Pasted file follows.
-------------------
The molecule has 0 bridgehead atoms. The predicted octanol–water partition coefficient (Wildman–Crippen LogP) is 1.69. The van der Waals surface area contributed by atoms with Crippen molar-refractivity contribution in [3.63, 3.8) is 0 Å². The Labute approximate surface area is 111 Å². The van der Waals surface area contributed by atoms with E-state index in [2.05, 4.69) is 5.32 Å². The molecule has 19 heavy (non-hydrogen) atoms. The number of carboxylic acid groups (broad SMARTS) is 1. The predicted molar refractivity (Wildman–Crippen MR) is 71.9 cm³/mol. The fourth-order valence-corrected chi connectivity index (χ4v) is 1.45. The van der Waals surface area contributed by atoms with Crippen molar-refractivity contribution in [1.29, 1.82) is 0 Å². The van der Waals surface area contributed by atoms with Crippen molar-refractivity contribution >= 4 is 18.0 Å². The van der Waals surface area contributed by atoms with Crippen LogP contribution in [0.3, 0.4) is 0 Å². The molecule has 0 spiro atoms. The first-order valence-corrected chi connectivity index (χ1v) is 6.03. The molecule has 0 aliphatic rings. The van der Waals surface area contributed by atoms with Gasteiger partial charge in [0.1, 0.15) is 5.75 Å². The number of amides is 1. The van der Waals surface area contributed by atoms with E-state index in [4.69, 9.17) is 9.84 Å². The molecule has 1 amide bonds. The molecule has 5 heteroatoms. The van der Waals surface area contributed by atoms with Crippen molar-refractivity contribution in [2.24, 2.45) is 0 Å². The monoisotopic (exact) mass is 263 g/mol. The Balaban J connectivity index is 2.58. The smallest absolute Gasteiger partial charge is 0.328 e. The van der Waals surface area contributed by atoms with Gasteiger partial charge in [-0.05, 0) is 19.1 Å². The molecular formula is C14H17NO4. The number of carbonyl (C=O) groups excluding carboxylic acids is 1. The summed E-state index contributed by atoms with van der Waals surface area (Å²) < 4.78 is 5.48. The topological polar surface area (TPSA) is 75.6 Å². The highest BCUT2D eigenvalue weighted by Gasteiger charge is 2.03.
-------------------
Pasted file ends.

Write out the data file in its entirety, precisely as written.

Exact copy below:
The molecule has 0 bridgehead atoms. The predicted octanol–water partition coefficient (Wildman–Crippen LogP) is 1.69. The van der Waals surface area contributed by atoms with Crippen molar-refractivity contribution in [3.63, 3.8) is 0 Å². The Labute approximate surface area is 111 Å². The van der Waals surface area contributed by atoms with E-state index in [2.05, 4.69) is 5.32 Å². The molecule has 19 heavy (non-hydrogen) atoms. The number of carboxylic acid groups (broad SMARTS) is 1. The predicted molar refractivity (Wildman–Crippen MR) is 71.9 cm³/mol. The fourth-order valence-corrected chi connectivity index (χ4v) is 1.45. The van der Waals surface area contributed by atoms with Crippen molar-refractivity contribution in [1.29, 1.82) is 0 Å². The van der Waals surface area contributed by atoms with Crippen molar-refractivity contribution >= 4 is 18.0 Å². The van der Waals surface area contributed by atoms with Crippen LogP contribution in [0.3, 0.4) is 0 Å². The molecule has 0 spiro atoms. The first-order valence-corrected chi connectivity index (χ1v) is 6.03. The molecule has 0 aliphatic rings. The van der Waals surface area contributed by atoms with Gasteiger partial charge in [0.1, 0.15) is 5.75 Å². The number of amides is 1. The van der Waals surface area contributed by atoms with E-state index in [4.69, 9.17) is 9.84 Å². The molecule has 1 amide bonds. The molecule has 5 heteroatoms. The van der Waals surface area contributed by atoms with Crippen molar-refractivity contribution in [2.24, 2.45) is 0 Å². The monoisotopic (exact) mass is 263 g/mol. The Balaban J connectivity index is 2.58. The smallest absolute Gasteiger partial charge is 0.328 e. The van der Waals surface area contributed by atoms with Gasteiger partial charge in [-0.05, 0) is 19.1 Å². The molecular formula is C14H17NO4. The number of carbonyl (C=O) groups excluding carboxylic acids is 1. The summed E-state index contributed by atoms with van der Waals surface area (Å²) < 4.78 is 5.48. The topological polar surface area (TPSA) is 75.6 Å². The highest BCUT2D eigenvalue weighted by Gasteiger charge is 2.03.